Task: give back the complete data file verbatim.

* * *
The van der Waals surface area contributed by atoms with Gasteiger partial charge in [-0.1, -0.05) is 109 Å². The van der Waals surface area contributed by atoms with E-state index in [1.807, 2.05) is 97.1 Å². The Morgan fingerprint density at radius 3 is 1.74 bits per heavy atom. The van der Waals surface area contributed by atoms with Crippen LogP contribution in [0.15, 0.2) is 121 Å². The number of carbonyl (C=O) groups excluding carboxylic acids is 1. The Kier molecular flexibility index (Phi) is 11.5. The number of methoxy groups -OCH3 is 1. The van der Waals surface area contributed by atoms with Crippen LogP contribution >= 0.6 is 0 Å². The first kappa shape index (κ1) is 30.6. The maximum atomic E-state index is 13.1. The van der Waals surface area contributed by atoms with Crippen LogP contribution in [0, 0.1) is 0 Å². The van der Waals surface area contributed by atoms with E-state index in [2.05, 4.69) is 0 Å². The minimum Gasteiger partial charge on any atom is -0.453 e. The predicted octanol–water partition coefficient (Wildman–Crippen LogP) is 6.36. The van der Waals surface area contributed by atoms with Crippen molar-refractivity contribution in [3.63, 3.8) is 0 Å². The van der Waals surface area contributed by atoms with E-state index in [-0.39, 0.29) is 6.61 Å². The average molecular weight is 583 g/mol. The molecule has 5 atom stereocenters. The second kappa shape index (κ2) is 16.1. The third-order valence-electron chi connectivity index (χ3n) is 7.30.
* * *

The van der Waals surface area contributed by atoms with Gasteiger partial charge in [-0.1, -0.05) is 109 Å². The van der Waals surface area contributed by atoms with E-state index in [1.807, 2.05) is 97.1 Å². The Morgan fingerprint density at radius 3 is 1.74 bits per heavy atom. The van der Waals surface area contributed by atoms with Crippen LogP contribution in [0.15, 0.2) is 121 Å². The number of carbonyl (C=O) groups excluding carboxylic acids is 1. The Kier molecular flexibility index (Phi) is 11.5. The number of methoxy groups -OCH3 is 1. The van der Waals surface area contributed by atoms with Crippen LogP contribution >= 0.6 is 0 Å². The first kappa shape index (κ1) is 30.6. The maximum atomic E-state index is 13.1. The van der Waals surface area contributed by atoms with Crippen LogP contribution in [0, 0.1) is 0 Å². The van der Waals surface area contributed by atoms with E-state index in [2.05, 4.69) is 0 Å². The minimum Gasteiger partial charge on any atom is -0.453 e. The predicted octanol–water partition coefficient (Wildman–Crippen LogP) is 6.36. The van der Waals surface area contributed by atoms with Crippen molar-refractivity contribution in [3.63, 3.8) is 0 Å². The van der Waals surface area contributed by atoms with E-state index in [-0.39, 0.29) is 6.61 Å². The average molecular weight is 583 g/mol. The molecule has 5 atom stereocenters. The second kappa shape index (κ2) is 16.1. The third-order valence-electron chi connectivity index (χ3n) is 7.30.